Planned Parenthood, which is not a party to the Whole Woman’s Health lawsuit, concedes that at least 210 Texas women a year must be hospitalized following an abortion. Based on statistics provided by pro-abortion expert witnesses, Operation Rescue estimates that there are 1,000 women a year in the Lone Star State who need post-abortion hospital care.
If you’re one of those 200-to-1,000 women, it’s of little solace that your injuries are pronounced “rare” by the abortion industry. Never mind that minimum safety conditions might have prevented your trauma, your condition is dismissed and the reality of your pain is to be ignored.
The “burdens” abortionists recognize are their own, not women’s.
How is it a burden to women for them to have more nurses at clinics to assist and monitor them?
How is it harmful to women for there to be an emergency generator in case the clinic’s power goes out while they’re on the operating table?
Larger operating rooms? Better fire safety requirements? Higher anesthesia standards? These may burden clinic owners and their checkbooks, but not women.
Yet, as oppressive as it may seem to some abortionists to have to protect their patients from harm, there are numerous clinics that are already doing it.
According to the Guttmacher Institute, the research arm of the abortion industry, over 20 states require abortion facilities to meet structural standards that are comparable to those of ambulatory surgical centers.
For instance, Pennsylvania, following the recommendation of the Gosnell grand jury, mandated that abortion clinics meet ASC requirements in 2012. Planned Parenthood decried the effort to protect women, claiming that the law would “ultimately put a majority of abortion care facilities out of business in Pennsylvania.” But before the law went into effect there were 22 non-hospital facilities performing abortions in Pennsylvania – two years after the law was enacted, there were 19.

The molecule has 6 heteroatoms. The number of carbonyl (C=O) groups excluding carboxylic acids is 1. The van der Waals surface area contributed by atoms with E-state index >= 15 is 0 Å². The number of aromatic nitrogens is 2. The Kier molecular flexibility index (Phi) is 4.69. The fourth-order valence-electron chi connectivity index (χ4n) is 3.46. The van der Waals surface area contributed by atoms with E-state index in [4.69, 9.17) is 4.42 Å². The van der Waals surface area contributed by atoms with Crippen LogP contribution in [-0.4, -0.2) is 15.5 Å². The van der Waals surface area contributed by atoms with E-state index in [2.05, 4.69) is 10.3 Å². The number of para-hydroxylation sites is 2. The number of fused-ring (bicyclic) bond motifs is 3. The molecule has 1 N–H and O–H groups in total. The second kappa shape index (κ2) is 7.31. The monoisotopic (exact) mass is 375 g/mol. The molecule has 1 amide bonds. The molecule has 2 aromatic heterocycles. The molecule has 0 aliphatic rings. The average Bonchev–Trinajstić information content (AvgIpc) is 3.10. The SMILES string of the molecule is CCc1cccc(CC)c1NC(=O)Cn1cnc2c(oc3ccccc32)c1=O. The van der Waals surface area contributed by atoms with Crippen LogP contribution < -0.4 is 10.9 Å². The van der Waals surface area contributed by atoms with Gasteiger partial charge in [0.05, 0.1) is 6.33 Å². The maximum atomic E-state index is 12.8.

Today in Texas, abortionists are also shouting that their sky will fall if they are forced to protect women’s health by complying with surgical center safety rules. Yet, since 2003, Texas facilities that perform abortions after 15 weeks have had to operate under the very same requirements. As such, nine existing clinics, including the newest ones, already meet ASC standards.
In the Supreme Court’s last “landmark” abortion decision, Planned Parenthood v. Casey, Justices Sandra Day O’Connor, Anthony Kennedy, and David Souter wrote that “the State has legitimate interests from the outset of the pregnancy in protecting the health of the woman.” As far back as 1983, Justice O’Connor stated in Simopoulos v. Virginia that she would have applied her “undue burden” test to uphold ambulatory surgical center rules for clinics that perform abortions at any stage of pregnancy.
The Supreme Court does not have to overturn any prior decisions to uphold Texas’s common sense rules for abortion patient safety. It simply has to follow its precedents and remember Lakisha Wilson, Karnamaya Mongar, and the countless others who have paid with their health and lives because the profits of abortionists have been elevated over the safety of women.